Yesterday I mentioned the seed parable of Jesus. Actually there are several parables where he uses the seed to convey his teaching. This is one:
He told them another parable: “The kingdom of heaven is like a mustard seed, which a man took and planted in his field. Though it is the smallest of all seeds, yet when it grows, it is the largest of garden plants and becomes a tree, so that the birds come and perch in its branches.” (Mt 13: 31-32)
The mustard seed is in fact one of the smallest seeds in the world; and when I first saw a full-grown mustard tree, in India, I was astonished how massive it was. How does Jesus see the kingdom of heaven in this, that he had obviously seen and wondered at himself? The simplicity of his language, as of his teaching, reflects this experience of what was later called the ‘contemplation of nature’ – the facility to read the book of the natural world in symbolic depth rather than just skimming over it unobservantly, literally as we usually do.
It is the natural world he is looking at but also the human intervention in it. ‘A man took and planted’ the seed in his own field, that is in his life and being. The act of taking and the act of planting change nature without harming it. He is not crudely exploiting but respecting the forces of nature in his work of cultivation.
Our spiritual practice should also respect the natural process and the conditions in which we practice. What may suit one person may be harmful to another if applied in an unobservant way. Anyone can meditate; but someone suffering mental illness, for example, may need to adapt the discipline. Children can meditate but for less time and with less emphasis on the daily discipline (although many children do choose meditate daily). St Paul said we ‘work out’ our salvation. The Buddha continued to practice meditation even after his enlightenment. The church, for all its historical faults, extends the life of Christ ‘until the end of time’. Taking and planting the seed suggests a practice that starts small but continues indefinitely. Although this is a natural process, it is not, at any stage, a passive one.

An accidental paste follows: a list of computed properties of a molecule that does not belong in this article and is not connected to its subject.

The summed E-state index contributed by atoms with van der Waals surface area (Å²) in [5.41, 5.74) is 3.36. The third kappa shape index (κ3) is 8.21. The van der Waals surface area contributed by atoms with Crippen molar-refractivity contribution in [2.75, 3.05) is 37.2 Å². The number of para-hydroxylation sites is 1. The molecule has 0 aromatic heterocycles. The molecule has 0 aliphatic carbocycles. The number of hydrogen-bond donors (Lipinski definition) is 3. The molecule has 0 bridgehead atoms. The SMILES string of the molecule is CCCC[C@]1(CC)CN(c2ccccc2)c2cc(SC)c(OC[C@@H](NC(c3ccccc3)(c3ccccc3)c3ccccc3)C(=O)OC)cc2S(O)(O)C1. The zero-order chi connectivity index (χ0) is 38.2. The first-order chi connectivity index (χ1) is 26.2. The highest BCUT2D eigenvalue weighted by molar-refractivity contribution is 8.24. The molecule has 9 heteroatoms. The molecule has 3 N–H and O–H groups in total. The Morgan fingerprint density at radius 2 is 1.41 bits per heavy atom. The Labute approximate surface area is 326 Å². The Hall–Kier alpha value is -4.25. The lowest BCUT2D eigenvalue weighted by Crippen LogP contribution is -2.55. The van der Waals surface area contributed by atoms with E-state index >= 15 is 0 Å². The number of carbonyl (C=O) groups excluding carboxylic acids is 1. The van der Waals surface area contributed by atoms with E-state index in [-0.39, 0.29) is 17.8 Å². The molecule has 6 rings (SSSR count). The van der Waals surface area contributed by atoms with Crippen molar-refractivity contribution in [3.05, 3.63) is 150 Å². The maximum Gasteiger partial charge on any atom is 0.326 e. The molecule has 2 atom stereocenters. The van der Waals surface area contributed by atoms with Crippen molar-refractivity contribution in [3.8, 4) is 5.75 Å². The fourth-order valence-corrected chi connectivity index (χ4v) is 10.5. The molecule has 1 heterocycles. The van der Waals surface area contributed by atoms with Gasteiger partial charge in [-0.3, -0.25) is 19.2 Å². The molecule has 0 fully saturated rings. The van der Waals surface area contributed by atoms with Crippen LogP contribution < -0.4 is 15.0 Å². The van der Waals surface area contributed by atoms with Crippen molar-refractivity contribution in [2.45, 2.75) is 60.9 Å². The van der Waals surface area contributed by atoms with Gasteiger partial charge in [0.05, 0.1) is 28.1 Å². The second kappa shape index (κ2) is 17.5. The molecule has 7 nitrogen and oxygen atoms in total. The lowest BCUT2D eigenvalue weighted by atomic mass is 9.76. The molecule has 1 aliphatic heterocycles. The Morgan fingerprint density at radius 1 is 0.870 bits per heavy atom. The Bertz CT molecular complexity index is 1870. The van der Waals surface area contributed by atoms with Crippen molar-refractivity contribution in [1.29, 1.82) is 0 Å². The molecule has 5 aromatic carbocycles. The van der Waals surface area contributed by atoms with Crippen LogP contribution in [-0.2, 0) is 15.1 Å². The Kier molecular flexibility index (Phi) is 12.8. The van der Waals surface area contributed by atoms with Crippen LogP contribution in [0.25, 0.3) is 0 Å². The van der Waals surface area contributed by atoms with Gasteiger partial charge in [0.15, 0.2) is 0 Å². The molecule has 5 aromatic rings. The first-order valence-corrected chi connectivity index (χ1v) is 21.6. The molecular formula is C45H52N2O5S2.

Growth happens when the conditions are right: if the developing seed is properly cared for. The focus of the parable is not to zoom in on the minutiae of the process, to observe what is happening moment by moment. Similarly, when we meditate it is not helpful to evaluate and measure each meditation period. If we do so we will fall into thinking of good and bad meditations and we will make the process, the perseverance, much more difficult for ourselves. Instead, allow yourself to see the larger picture in which the seed of your practice (the seed of your mantra, your ‘little word’) is growing. As it grows it also expands the world view you are living with, your universe. Our very way of judging is changed by this growth; and so to cling to the old way, limited, narrow and self-referring, sets up a resistance to the very growth we want to go with.
We grow beyond isolationism, beyond private goals and desires. We grow into inter-dependence, into reality. The seed becomes a tree that is not competing with other trees but offers hospitality to the birds to come and rest and nest on its many branches. The tree has become, as we hope we may become when we grow up, strongly rooted, multi-dimensional and wholly other-centred.